“Not on my watch.” She asserted. The centipede seemed relieved. “I’ll take care of him. Can we get another one to help us?” Anjal asked as if it was perfectly natural to request the cooperation of replacement parts. Nalla shook its antennae.

“I don’t think so. These individuals were engineered specifically to operate the Iris generators. I do not know of any goojh living independently.” Anjal looked stricken. Nalla touched her shoulder with a wing. “Do not worry, Anjelica Reyes. We will find another generator. Jyilla, does the Sacred Cube show a nearby starship?” Jyilla manipulated the Sacred Cube which projected a terrain map. Blinking pink splotches identified themselves. Jyilla’s wisps feathered over the cube until the terrain zoomed out and showed a blinking gold triangle.

“I have it located.” Jyilla reported. “It is approximately 10 kilometers from here. That way.” It pointed with an antenna. “Shall I call the moozh?” Anjal nodded briskly in agreement.

“Hell yah, and I’m driving.” She announced. Jens lifted his eyebrow and Nalla slightly bent an antenna in a Gleezian eyebrow-raising facsimile.

The moozh, whose name was Zep and who was absolutely overjoyed to be transporting the Gleeze and the humans, comported them to their destination in record time with Anjal directing it all the while shouting, “Chyah! Chyah, mule!” Zep did not know what “chyah” or “mule” meant, but the moozh inferred the flavor of Anjal’s commands from her tone and delivered like a champ. They arrived on a hilltop where they confronted another giant tree, even larger than the one where they had first met their Gleeze companions. Jyilla searched the Sacred Cube index for a key code, which it promptly tapped out on the tree’s bark. The tree split open like a curtain of bark parting and revealed a golden, insect-shaped spacecraft, 10 meters in height. Anjal thought it was a gorgeous machine- majestic and lustrous and reminiscent of Art Nouveau; while Jens failed to hide his disappointment that the spaceship was not missile-shaped.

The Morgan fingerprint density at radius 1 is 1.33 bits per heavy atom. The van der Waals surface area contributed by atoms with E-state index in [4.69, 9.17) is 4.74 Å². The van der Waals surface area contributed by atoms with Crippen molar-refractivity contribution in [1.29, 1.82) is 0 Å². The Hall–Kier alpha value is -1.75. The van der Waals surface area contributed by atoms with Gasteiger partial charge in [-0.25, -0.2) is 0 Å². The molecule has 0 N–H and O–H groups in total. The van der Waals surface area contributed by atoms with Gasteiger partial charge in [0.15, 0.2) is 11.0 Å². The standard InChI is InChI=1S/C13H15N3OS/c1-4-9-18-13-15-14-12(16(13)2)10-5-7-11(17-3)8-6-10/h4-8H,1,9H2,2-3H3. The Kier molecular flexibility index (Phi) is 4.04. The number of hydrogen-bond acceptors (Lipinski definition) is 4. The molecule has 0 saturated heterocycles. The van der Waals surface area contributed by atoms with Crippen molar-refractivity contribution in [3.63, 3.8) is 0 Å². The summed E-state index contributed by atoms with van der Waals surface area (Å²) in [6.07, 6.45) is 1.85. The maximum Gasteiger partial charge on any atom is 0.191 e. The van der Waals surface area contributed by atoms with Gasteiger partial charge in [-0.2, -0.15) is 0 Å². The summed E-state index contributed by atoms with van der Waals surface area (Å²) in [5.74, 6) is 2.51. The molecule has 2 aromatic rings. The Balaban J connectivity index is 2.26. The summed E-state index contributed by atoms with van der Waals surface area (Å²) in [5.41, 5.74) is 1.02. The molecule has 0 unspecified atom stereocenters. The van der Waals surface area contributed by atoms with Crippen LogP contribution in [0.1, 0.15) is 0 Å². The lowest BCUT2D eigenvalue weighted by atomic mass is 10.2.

“Another cutesy shape.” He groused.

“Jens! Not every flying vehicle needs to be shaped like a goddam giant space dick.” Anjal scolded. Jens turned away, mortified and suddenly concerned with his unmitigated obviousness.